• The survey also found that men are more likely to believe conspiracy theories over women, and adults over 40 are more likely to believe theories over younger adults. Surprising? I think so. I expected the opposite on both counts.

Overall, the results prove the majority of Americans are not conspiracy theorists, after all, but that doesn’t mean we don’t enjoy a good debate on the issue. One thing is certain. If the world’s events keep up at this pace, conspiracy theories aren’t likely to disappear any time soon.

Movie review: A Long Way Down

a_long_way_downJuly 23, 2014 – I never met a Nick Hornby novel turned film that I did not like.

From “High Fidelity” and “Fever Pitch”, the two Americanized adaptations of his work with John Cusack and Jimmy Fallon respectively, to “About a Boy”, with Hugh Grant, and “An Education” with Carey Mulligan, both of which stayed true to their British roots, I have enjoyed them all.

“A Long Way Down,” is the latest Hornby novel adapted to film, which also remains true to its British origin. It stars Pierce Brosnan, Toni Collette, Imogene Poots, and Aaron Paul as four lost souls who accidentally meet on New Year’s Eve atop of a high-rise building in London to attempt suicide. Instead of making good on their goal — they want privacy for the big leap — they make a pact to meet again on Valentine’s Day at the same spot to give it another go. It’s only another six weeks, after all, and during that time they form sort of a surrogate family, and the story unfolds.

Suicide is a difficult subject matter for a comedy, no matter how dark you label it. Screenwriter Jack Thorne pulls it off with a good scene now and then, but more often the story falls flat and is predictable.

Even the characters seem cliché, which is a rarity for Hornby. Brosnan plays a former TV journalist who was imprisoned because of a sexual encounter with an underage girl (he believed she was 25). Collette’s character, a single mother of a handicapped son, wants to escape her lonely and routine life, and Poots’ character wants to make the jump because her boyfriend just dumped her. Rounding off the four, Paul, who plays an American musician, wants to escape his brain cancer diagnosis. As the story goes on, we learn that these problems only scratch the surface of each of their situations.

I did not hate the film – there were some nice moments especially between the characters played by Poots and Paul – but I did not like it as much as I expected. It is easily falls last on my list of adaptations from the Hornby collection. I thought perhaps that the story played out better in novel form, as so many do, but while the film has its share of critics who panned it, so does the novel.

Another theory for my dislike may be that I was affected by other film reviews. Dan the Man’s review may have affected me the most since his first line grabbed me and remained in my brain while I watched. He wrote, “If I ever have to be stuck in the same room as these people, remind me to just kill myself right then and there.”

While I liked the film a little more than Dan, due to the talented cast and a few scenes that saved it for me, I generally agree with his assessment.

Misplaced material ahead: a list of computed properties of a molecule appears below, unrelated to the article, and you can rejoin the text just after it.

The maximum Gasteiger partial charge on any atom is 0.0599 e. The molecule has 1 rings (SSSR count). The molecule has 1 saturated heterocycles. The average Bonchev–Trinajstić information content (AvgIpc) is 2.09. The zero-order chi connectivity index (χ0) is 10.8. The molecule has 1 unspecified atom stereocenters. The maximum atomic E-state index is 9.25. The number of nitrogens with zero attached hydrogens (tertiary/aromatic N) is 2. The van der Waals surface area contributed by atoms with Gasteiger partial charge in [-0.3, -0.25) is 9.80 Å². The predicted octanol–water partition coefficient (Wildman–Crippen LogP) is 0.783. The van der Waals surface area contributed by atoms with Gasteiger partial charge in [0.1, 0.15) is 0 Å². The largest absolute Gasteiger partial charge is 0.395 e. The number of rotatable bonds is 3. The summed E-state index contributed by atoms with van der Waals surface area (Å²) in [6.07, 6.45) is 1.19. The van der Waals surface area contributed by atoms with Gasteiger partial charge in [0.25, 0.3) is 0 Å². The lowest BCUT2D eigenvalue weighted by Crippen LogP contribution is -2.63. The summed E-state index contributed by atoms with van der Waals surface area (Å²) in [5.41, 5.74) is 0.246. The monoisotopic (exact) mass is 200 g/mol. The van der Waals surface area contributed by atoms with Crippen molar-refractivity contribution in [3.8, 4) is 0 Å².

The cast, believable in their roles, breathed all they could into them, yet they could not save the film completely. Brosnan, as the disgraced journalist, delivered his performance with the right amount of sarcasm, Poots was the ideal depressed young girl who self medicates with alcohol, pills, and her sharp tongue, and Paul, of “Breaking Bad” fame could not have played the role better. It was Collette’s role as the single mom that left me scratching my head. She gave a quality performance as usual, but as a mom, I did not understand how she could consider killing herself, knowing it would leave her dependent son with no one to care for him. Thankfully, they addressed that issue towards the end of the film and I stopped screaming in my head.

I recommend you take a chance on this one, when it is available on Netflix or cable and you don’t have to pay extra for it. You may find some redeeming qualities. Still, the movie to beat this summer clearly remains “A Hard Day’s Night”, which definitely gives you more laughs and entertainment for your buck.

Hornby’s next novel to make it to the big screen is “Wild”, which stars Reese Witherspoon, and is scheduled for release early next year. Let’s hope for redemption.

Movie review: A Hard Day’s Night

AHardDaysNightJuly 21, 2104 – I enjoy old movies, especially in black and white. They are usually filled with intrigue and romance, and I get swept up in the story as if I arrived by a time machine.

Yet when I went to see The Beatles in “A Hard Day’s Night” over the weekend, I did not leave the theater feeling I experienced an old movie.

It certainly fits the criteria; it is filmed in black and white, and it was released 50 years ago nearly to the day. Yet, many movies filmed in the 70s, 80s, and even the 90s seem more dated than The Beatles first film. Perhaps it doesn’t feel old because it contains dialogue that’s both witty and humorous, and every time I watch it still seems fresh to me.